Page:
However, if bit tables for all IP reassembly processes processed in parallel are placed in the internal memory 203 with a small access delay, a memory capacity corresponding to the number of IP reassembly processes processible in parallel will be required, and the memory cost will be significant.

Therefore, all bit tables are kept in the RAM 104, while only bit table data to be processed in the IP reassembly is copied and temporarily stored in the internal memory 203. This allows the memory cost for the internal memory 203 to be reduced.

In the first embodiment, an identifier referred to as an IP reassembly ID is assigned to each IP reassembly process processed in parallel, and managed in association with a bit table. Among the bit tables in the RAM 104, bit tables that are frequently subjected to the bit operation processing are temporarily stored in the internal memory 203.

FIG. 4 is a diagram showing that the bit tables for the IP reassembly are managed with the IP reassembly IDs. This example shows that, at a certain point in time, N bit tables being processed are kept in the RAM 104 and four bit tables are temporarily stored in the internal memory 203.

As shown in FIG. 4, in the RAM 104, the N bit tables denoted by 405 to 411 are placed at any memory addresses. Among these bit tables, bit tables 406, 408, 409, and 411 with IP reassembly IDs 1, 3, M, and N-1 are temporarily stored at locations in the internal memory 203 denoted by 401, 402, 403, and 404.

That is, this data storage in the internal memory 203 employs the full associative approach on a bit table size basis. In the exemplary use of the internal memory 203 shown in FIG. 4, at a certain point in time, the bit tables with IP reassembly IDs 1, 3, M, and N-1 are temporarily placed in the internal memory 203. Therefore, if a fragment packet to be received next after this point in time corresponds to any of these IP reassembly processes, a bit table does not need to be transferred from the RAM 104 to the internal memory 203.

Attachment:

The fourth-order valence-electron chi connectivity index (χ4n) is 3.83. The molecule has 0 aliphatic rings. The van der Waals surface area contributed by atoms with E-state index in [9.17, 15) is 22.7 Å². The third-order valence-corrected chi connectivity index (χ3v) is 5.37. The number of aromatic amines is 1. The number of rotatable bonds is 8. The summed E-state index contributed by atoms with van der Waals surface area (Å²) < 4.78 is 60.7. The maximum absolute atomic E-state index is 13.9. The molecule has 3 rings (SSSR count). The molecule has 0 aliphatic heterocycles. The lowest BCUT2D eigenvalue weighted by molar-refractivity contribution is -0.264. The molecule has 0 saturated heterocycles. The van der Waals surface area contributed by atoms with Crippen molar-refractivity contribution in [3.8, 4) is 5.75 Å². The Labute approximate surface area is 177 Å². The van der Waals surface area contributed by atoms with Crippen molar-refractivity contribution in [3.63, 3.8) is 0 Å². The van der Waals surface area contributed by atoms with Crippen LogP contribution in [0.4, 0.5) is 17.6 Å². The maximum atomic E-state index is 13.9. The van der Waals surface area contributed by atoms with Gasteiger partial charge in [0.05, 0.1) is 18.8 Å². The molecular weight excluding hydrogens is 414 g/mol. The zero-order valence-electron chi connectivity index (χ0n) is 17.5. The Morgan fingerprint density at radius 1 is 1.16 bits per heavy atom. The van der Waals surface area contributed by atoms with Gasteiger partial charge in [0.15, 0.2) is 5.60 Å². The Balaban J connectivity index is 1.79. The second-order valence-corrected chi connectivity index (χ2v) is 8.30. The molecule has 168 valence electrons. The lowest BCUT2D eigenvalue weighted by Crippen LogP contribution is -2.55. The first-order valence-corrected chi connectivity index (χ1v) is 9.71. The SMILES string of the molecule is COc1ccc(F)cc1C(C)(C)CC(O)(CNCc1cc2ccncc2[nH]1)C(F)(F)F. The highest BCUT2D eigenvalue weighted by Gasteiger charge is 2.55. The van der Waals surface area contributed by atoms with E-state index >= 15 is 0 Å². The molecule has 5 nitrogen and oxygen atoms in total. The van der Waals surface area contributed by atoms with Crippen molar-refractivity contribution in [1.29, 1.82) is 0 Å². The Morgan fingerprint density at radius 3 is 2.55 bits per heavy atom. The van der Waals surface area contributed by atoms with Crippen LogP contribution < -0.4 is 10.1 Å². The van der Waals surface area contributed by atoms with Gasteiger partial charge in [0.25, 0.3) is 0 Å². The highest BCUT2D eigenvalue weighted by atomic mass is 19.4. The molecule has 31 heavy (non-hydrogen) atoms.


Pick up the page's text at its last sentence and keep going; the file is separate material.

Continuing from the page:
However, if a fragment packet corresponding to an IP reassembly process for which a bit table is not stored in the internal memory 203 is received, the bit table to be processed needs to be copied from the RAM 104 to the internal memory 203. Also, if the internal memory 203 has no space for storing the bit table, any of the temporarily stored bit tables needs to be written back to the RAM 104 so that the bit table to be processed next may be temporarily stored in a space made available.

Therefore, the resource management unit 202 in the RBMC 112 manages the bit tables on a reassembly ID basis.

Bit table management information 70 maintained by the resource management unit 202 for each IP reassembly ID includes the following items 701 to 710.

    • 701: a reassembly ID
    • 702: a record of the processing time of the IP reassembly processed last in the IP reassembly process that uses this bit table
    • 703: a record of the time interval (arrival interval) from the last processed IP reassembly
    • 704: the memory address of the bit table in the RAM 104
    • 705: a flag indicating whether or not the bit table is temporarily stored in the internal memory 203

Items 706 to 710 are parameters used when the bit table is temporarily stored in the internal memory 203.

    • 706: the address of the bit table data in the internal memory 203
    • 707: the size of the bit table data in the internal memory 203
    • 708: a flag indicating whether the bit table data has been modified in the internal memory 203
    • 709: the offset address that means the starting position of the modified bit range in the bit table
    • 710: the data size indicating the modified range

The management information about each bit table is stored in the local RAM 110 and updated by the resource management unit 202 of the RBMC 112.

When bit table data is transferred from the RAM 104 and stored in the internal memory 203, the resource management unit 202 checks the bit table management information 70 to determine whether or not a space is available for temporarily storing the bit table data. If no space is available, the resource management unit 202 compares each time interval 703 from the last processed IP reassembly in the bit table management information 70 and selects a bit table for an IP reassembly process with the longest arrival interval. The selected bit table has its data written back from the internal memory 203 to the RAM 104 to create an available area in the internal memory 203.